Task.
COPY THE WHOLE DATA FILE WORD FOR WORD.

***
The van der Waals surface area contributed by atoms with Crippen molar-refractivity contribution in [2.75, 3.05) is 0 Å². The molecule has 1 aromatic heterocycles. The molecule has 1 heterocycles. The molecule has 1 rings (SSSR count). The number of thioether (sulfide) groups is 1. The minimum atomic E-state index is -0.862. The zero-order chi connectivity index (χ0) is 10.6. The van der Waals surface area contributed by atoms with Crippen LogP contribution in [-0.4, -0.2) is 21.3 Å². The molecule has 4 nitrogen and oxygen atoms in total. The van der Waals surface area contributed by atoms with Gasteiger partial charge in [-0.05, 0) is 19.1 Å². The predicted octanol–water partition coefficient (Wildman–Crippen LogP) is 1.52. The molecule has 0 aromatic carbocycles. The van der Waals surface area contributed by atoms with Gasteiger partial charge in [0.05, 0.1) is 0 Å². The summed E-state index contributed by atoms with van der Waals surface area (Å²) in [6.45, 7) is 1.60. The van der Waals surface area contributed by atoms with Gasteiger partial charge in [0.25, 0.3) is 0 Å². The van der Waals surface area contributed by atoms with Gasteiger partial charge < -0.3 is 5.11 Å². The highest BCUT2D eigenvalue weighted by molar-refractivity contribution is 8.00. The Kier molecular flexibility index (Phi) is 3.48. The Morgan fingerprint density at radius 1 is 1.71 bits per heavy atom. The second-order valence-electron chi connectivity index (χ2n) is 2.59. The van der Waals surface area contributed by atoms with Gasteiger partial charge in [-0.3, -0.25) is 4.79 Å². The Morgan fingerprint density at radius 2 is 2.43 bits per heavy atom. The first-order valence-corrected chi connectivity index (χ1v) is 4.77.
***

The van der Waals surface area contributed by atoms with Crippen molar-refractivity contribution in [2.75, 3.05) is 0 Å². The molecule has 1 aromatic heterocycles. The molecule has 1 heterocycles. The molecule has 1 rings (SSSR count). The number of thioether (sulfide) groups is 1. The minimum atomic E-state index is -0.862. The zero-order chi connectivity index (χ0) is 10.6. The van der Waals surface area contributed by atoms with Crippen LogP contribution in [-0.4, -0.2) is 21.3 Å². The molecule has 4 nitrogen and oxygen atoms in total. The van der Waals surface area contributed by atoms with Gasteiger partial charge in [-0.05, 0) is 19.1 Å². The predicted octanol–water partition coefficient (Wildman–Crippen LogP) is 1.52. The molecule has 0 aromatic carbocycles. The van der Waals surface area contributed by atoms with Gasteiger partial charge in [0.05, 0.1) is 0 Å². The summed E-state index contributed by atoms with van der Waals surface area (Å²) in [6.45, 7) is 1.60. The van der Waals surface area contributed by atoms with Gasteiger partial charge in [0.25, 0.3) is 0 Å². The van der Waals surface area contributed by atoms with Gasteiger partial charge < -0.3 is 5.11 Å². The highest BCUT2D eigenvalue weighted by molar-refractivity contribution is 8.00. The Kier molecular flexibility index (Phi) is 3.48. The Morgan fingerprint density at radius 1 is 1.71 bits per heavy atom. The second-order valence-electron chi connectivity index (χ2n) is 2.59. The van der Waals surface area contributed by atoms with Gasteiger partial charge in [-0.3, -0.25) is 4.79 Å². The Morgan fingerprint density at radius 2 is 2.43 bits per heavy atom. The first-order valence-corrected chi connectivity index (χ1v) is 4.77.